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A lot of expectant fathers think they have two jobs—you know, the one that begins the whole pregnancy process, and then the one that starts nine months later. But the reality is that even though moms are the supreme bearers of physical responsibility during pregnancy, men can play big roles, too. So print out this page and leave it on his nightstand. He won’t have to read your mind, and you won’t have to nag.
Some of the best parenting advice I’ve ever heard has come not from doctors, psychologists, teachers, parenting experts or mothers. It comes from Dads whose kids are grown. Here are some of the gems:
Jim, father of two sons, says, “Raise your kids so you can stand living with them for twenty years and so you’ll enjoy it while you’re raising them.”
Before we had our son, my husband barely noticed babies. When we were out and about, I’d coo over every bub I saw, while my husband would kneel down to pet—and, more often than not, have a conversation with—every dog we passed. Our friends started having kids about six years before we did, so there were plenty of babies around, but my husband kept his distance.
I am reminded constantly that my son has a whole life that I know little about. Just this month, he’s started counting to 10. He’ll randomly just begin counting whatever it is he’s playing with, be it soap bubbles or toy robots. I have never sat down with my son and taught him to count to 10. In fact, I’ve never even brought up the subject of counting, period. So, I can only guess that this is what he’s learning at preschool—along with how to identify a circle and where sharks live (Answer: the ocean, along with whales and goldfish).
1. From the very moment she announces her pregnancy, she’ll be the center of attention — not you. Get used to it.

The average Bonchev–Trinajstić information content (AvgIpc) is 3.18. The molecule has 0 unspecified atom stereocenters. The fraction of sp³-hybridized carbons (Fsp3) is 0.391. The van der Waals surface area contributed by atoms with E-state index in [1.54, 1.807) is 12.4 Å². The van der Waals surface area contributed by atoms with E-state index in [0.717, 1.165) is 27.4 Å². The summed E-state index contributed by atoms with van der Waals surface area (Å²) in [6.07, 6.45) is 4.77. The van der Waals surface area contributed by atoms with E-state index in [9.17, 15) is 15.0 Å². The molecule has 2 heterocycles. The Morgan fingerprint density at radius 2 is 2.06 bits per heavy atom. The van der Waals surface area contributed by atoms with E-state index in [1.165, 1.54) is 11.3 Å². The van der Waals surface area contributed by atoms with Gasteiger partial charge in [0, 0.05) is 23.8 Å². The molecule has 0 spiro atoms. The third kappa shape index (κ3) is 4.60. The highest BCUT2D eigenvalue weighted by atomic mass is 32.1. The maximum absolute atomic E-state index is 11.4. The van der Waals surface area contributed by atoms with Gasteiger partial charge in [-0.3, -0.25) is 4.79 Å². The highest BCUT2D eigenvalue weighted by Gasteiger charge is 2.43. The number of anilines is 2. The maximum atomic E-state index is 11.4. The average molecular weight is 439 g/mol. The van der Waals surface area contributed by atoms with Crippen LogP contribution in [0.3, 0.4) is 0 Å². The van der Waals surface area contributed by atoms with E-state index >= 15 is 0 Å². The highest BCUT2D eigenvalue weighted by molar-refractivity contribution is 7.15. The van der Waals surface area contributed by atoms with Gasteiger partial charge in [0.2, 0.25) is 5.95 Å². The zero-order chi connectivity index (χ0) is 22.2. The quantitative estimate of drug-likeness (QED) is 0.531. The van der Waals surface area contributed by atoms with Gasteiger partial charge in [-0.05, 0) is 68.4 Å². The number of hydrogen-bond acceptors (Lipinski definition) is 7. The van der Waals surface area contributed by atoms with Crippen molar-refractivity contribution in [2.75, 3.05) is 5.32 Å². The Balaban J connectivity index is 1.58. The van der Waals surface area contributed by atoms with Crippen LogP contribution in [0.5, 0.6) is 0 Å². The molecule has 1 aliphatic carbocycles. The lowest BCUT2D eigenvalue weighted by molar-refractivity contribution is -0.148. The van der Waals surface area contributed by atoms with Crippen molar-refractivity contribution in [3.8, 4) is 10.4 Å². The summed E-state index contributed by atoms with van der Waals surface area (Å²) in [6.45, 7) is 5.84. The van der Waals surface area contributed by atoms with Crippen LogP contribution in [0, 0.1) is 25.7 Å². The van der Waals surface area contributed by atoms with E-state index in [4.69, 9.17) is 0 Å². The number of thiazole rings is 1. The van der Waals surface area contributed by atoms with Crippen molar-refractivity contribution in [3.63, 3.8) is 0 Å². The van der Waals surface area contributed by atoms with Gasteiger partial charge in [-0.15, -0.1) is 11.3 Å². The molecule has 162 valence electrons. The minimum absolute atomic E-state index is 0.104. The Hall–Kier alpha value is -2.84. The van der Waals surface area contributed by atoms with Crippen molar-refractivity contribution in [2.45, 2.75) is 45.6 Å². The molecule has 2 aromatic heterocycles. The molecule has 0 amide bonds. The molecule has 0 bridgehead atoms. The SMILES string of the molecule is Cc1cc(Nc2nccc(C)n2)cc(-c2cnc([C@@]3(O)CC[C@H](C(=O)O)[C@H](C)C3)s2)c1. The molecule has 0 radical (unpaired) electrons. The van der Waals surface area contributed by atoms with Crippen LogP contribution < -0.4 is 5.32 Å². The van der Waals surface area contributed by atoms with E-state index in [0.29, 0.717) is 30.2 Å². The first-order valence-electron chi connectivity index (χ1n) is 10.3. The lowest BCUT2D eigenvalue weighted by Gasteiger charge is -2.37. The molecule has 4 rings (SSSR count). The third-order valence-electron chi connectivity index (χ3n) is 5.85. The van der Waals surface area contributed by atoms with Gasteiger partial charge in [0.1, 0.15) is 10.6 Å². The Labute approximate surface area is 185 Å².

2. When the baby comes, they’ll both be the center of attention — not you. Aren’t you glad you had nine months to practice going unnoticed?
3. Your house is too small, it was always too small, and to suggest otherwise simply proves that your brain is too small.
I was reminded last night when I got home from work how much I love the word “mama.” Every night when I walk in the door, my son looks up from what he’s doing and says “mama.” He says it with a slight breathiness and excitement; with an emphasis on the first “ma” and the second “ma” seemingly running to catch up with the first.
Hormones make the world go ‘round. Women have always known that, but some of the guys are just catching on. Or so it would seem by the hormonal firestorm that’s burning up headlines about men, testosterone and fatherhood. A study released this week says men’s testosterone levels go down after they become fathers and stay down for a while if they’re hands-on dads who nurture and care for their children.
Nominees for Father of the Year are plentiful in every town in America. They don’t have celebrity status or a public platform. They won’t get a trophy or a headline. They’ll just go quietly about their business, raising their kids and loving their children’s mother, despite the odds, the best way they know how. They’re the guys who make every day a little more solid for the people they love. A couple of fathers in the news right now could learn a thing or two about responsible, compassionate fatherhood; about being a big man by doing the small things right.
“I’ve been spending too much money getting lunch out,” Aaron said forlornly last night. This is a sad state. I am a lunch lady for crying out loud. This means two things: I have not been cooking meals frequently enough for Aaron to have good leftovers to bring to work; and moreover, I have not been taking good care of my number one honey.
When it comes to the fears and expectations about new parenthood, men and women aren’t always on the same page. And it doesn’t help that much of what divides them often goes unspoken. Here, a few brave couples talk about the issues at stake. Plus, 9 things dads can teach moms about babies.
Some women envision their birth-day as a time to invite anyone who is close and dear to them into the birthing room—mother, sisters, partner/husband, children, in-laws, next-door neighbor—and yet other moms feel most comfortable with only their husband/partner in the room. Ultimately, there is no one right way, but rather, the way that is best for you.
1. Support is a key element to a woman having a positive birth and postpartum experience. As a birth partner, identify the resources you have for informational, emotional and physical backup early on.